The protesters came from all over Venezuela, including indigenous community representatives from Amazonas state. Some marched bare-chested and in loincloths while carrying spears.
Some marchers held banners demanding the release of political prisoners such as former Caracas borough mayor and opposition leader Leopoldo Lopez, who has been jailed since February 2014 on what he and his supporters say are trumped-up charges.
Near Nelson Rivas, hairdresser Adela Hernandez, 56, said she had reached her limit of tolerance. “Everything is a disaster,” she said. “We’re tired of the insecurity, of scarcities, of inflation. We want a peaceful change, according to the constitution, that’s why we want a recall vote. It’s our right.”
If there was one sentiment that Rivas, Hernandez and other protesters expressed, it was frustration — frustration over having water or electricity service cut off, frustration for hyperinflation that destroys the value of their wages.
Those in the opposition who thought winning a majority of seats in the National Assembly in last year's elections would lead to changes also are feeling frustration. The Maduro-controlled Supreme Court has declared 24 laws passed by the body to be illegal.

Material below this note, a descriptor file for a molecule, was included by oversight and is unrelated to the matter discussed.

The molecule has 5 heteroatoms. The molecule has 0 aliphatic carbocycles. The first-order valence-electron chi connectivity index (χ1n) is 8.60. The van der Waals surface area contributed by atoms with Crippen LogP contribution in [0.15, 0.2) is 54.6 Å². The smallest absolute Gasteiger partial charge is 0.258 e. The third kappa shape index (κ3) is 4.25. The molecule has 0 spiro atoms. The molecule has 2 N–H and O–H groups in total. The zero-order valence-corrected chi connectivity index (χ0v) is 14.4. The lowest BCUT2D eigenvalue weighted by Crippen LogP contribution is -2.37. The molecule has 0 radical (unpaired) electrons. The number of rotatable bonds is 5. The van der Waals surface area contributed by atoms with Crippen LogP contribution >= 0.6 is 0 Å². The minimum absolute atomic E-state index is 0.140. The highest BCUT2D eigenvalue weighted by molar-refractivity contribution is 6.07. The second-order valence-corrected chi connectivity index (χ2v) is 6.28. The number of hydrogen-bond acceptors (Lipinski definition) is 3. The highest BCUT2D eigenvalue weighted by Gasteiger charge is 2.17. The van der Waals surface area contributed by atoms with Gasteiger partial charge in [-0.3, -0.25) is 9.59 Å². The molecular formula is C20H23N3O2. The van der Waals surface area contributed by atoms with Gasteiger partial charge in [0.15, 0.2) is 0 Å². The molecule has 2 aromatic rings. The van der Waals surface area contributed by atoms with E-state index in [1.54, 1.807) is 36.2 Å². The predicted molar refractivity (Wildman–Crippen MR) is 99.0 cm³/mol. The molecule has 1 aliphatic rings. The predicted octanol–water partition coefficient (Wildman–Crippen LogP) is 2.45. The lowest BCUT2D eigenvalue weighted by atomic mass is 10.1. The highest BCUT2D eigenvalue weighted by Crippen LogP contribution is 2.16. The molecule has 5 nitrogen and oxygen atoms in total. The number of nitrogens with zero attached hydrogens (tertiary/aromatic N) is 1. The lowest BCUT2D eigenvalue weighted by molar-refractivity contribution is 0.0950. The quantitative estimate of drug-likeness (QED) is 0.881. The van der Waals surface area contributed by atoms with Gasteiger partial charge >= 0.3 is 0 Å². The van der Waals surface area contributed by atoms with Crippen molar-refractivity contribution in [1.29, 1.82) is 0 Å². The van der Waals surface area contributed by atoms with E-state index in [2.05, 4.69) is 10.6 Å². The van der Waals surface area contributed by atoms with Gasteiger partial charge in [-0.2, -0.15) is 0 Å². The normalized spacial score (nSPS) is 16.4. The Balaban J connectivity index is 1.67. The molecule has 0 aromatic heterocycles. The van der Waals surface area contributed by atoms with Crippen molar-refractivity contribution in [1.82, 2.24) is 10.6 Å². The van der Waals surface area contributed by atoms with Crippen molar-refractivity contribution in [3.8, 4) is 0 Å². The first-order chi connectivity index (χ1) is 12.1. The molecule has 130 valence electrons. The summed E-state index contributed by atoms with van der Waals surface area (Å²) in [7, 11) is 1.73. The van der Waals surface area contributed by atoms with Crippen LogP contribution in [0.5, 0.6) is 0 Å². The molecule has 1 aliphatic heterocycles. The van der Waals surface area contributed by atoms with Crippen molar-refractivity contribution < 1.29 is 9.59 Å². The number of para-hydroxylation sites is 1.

Bordering Miranda and other main streets occupied by the masses of protesters were several cordons of riot police. They used tear gas to disperse some protesters who mounted one of Caracas’ freeways, but otherwise there were no violent incidents or confrontations reported.
“We want the Venezuela we had 20 years ago, when there was food, security, medicine, when the money you made was enough to buy what you needed,” said Agustín Perez , a 30-year-old carpenter who lives in the poor east Caracas barrio El Atlantico.
“Maduro can’t offer any of that,” said Perez, who walked five miles to the protest after Maduro closed down the subways close to the protest route to discourage attendance.
Others protested the arrests this week of several other opposition leaders, including the detention Monday of Yon Goicoechea, a former student leader who now heads the Popular Will Party. His wife told reporters the leader has been held incommunicado since his arrest and that she does not know where he is or whether he is alive or dead.
Other opposition leaders participating in the march included Miranda state Gov. Henrique Capriles, national Assemblyman Julio Borges and Maria Corina Machado, the fierce assemblywoman who was physically attacked on the floor of the national legislature, while the chamber’s president, Diosdado Cabello, stood by smiling.
“Recall now. The government can’t stop it. Discontent is very high,” said Jesús Belisario, a 38-year old laborer who came from San Cristobal in western Tachira state to protest.
On Sept. 14, protests will be convened at all the state capitals to demand that the national electoral council convene the recall vote. While the council has verified that enough signatures were collected earlier this year to initiate the process, it has not set a firm time line for the next phase, which opponents claim is a delaying tactic designed to make the opposition miss certain deadlines.
Special correspondent Mogollon reported from Caracas. Special correspondent Kraul reported from Bogota, Colombia.
3:15 p.m.: This article was updated with additional details.
This article was originally published at 12:40 p.m.